- Pennsylvania’s primary seat belt law requires drivers and passengers under 18 years of age to buckle up anywhere in the vehicle.
- Also, drivers under 18 may not operate a vehicle where the number of passengers exceeds the number of available seat belts.
- Under Pennsylvania’s Primary Child Passenger Safety Law, children under the age of four must be properly restrained in an approved child safety seat anywhere in the vehicle and children ages 4-8 must be restrained in an appropriate booster seat.
- The "Child Passenger Safety" law update, which went into effect in August 2016, states that children are required to be buckled into a rear-facing car seat until they are age 2 or meet the maximum weight or height requirements set by the manufacturer of the seat.
- Pennsylvania's secondary seat belt law requires drivers and passengers 18 years and older wear a seat belt when behind the wheel or in the front passenger seat. If you are a driver 18 or older and police pull you over for another violation, you'll receive a second ticket if you or your front-seat passengers aren't wearing seat belts.
School Bus Stopping Law
- When you meet or overtake a stopped school bus with red signal lights flashing and stop arm extended, you MUST STOP.
- When you approach an intersection where a school bus is stopped with red signal lights flashing and stop arm extended, you MUST STOP.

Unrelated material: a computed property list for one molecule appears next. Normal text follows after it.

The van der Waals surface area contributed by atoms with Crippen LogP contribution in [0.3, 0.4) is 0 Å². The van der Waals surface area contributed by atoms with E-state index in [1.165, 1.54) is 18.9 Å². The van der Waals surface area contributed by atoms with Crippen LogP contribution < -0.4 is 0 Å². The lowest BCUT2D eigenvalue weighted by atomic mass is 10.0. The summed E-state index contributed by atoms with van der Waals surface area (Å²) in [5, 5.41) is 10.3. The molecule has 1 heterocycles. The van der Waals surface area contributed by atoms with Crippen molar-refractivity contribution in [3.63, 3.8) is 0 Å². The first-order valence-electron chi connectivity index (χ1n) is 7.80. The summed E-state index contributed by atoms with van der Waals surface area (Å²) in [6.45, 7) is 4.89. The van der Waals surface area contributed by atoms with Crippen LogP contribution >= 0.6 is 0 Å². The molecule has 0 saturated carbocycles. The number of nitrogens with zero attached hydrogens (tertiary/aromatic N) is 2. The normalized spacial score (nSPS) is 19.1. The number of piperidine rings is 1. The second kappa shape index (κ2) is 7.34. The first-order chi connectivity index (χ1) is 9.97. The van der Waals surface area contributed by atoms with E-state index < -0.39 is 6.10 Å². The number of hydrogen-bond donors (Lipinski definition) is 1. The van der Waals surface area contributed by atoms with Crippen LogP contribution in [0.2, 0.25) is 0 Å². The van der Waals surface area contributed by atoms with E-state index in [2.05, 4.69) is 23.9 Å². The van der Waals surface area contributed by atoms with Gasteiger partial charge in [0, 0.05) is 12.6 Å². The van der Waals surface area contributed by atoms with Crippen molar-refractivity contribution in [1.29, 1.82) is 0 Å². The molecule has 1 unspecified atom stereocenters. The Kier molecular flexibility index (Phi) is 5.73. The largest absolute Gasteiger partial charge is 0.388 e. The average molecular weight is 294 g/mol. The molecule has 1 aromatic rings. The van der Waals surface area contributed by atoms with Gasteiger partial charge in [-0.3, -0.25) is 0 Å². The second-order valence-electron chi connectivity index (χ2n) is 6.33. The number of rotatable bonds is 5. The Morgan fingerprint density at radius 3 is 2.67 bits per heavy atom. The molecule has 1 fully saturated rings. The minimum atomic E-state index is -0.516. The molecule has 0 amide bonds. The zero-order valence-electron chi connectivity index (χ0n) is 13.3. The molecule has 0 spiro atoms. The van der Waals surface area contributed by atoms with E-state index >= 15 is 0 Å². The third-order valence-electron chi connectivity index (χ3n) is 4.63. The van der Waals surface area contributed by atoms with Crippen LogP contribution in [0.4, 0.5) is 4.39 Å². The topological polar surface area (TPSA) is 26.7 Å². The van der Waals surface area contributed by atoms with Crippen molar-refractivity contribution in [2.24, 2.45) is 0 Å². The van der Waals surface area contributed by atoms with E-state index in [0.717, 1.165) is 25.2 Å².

- You MUST STOP at least ten (10) feet away from the school bus.
- You MUST WAIT until the red lights have stopped flashing and the stop arm has been withdrawn before moving.
- DO NOT MOVE until all the children have reached a place of safety.
- If you are convicted of violating Pennsylvania’s School Bus Stopping Law, you will receive all of the following penalties: 60-Day Driver’s License Suspension; Five (5) points on your driving record; and $250 Fine.
- Annually, more than 700 drivers are convicted for passing a stopped school bus with its red lights flashing.
- If in Doubt, STOP!
- School Bus Speed Cameras: Act 159 of 2019 permits side stop signal arm speed enforcement systems (SASES) for failure to stop for a school bus with flashing red lights, creates a surcharge for illegally passing a school bus, and establishes the School Bus Safety Grant Program Account. The stop arm cameras start recording once the side stop signal arm and red signal light is deployed. The recording captures violations and, after review by law enforcement, citations for violations can be issued.
When to stop for school buses: On two-lane roadways, four-lane roadways without a median separation, two-lane roadways with a center turning lane, and roadways with four lanes or more with a center turning lane, when a school bus stops for passengers, all traffic from both directions must stop.
Separate roadways: Drivers may proceed on a highway with clearly defined dividing sections or physical barriers providing separate roadways. This only applies when the school bus is on the opposite side of the road. Clearly defined dividing sections include trees or shrubs, rocks or boulders, a stream, grass, etc. Physical barriers include concrete median barriers, metal median barriers, guide rails, etc.
Pennsylvania's School Bus Stopping Law Fact Sheet: http://www.dot.state.pa.us/Public/DVSPubsForms/BDL/BDL%20Publications/Pub%2097.pdf
Animated graphic demonstrating when traffic must stop: https://www.penndot.gov/TravelInPA/Safety/TrafficSafetyAndDriverTopics/PublishingImages/School-Bus-Stopping.gif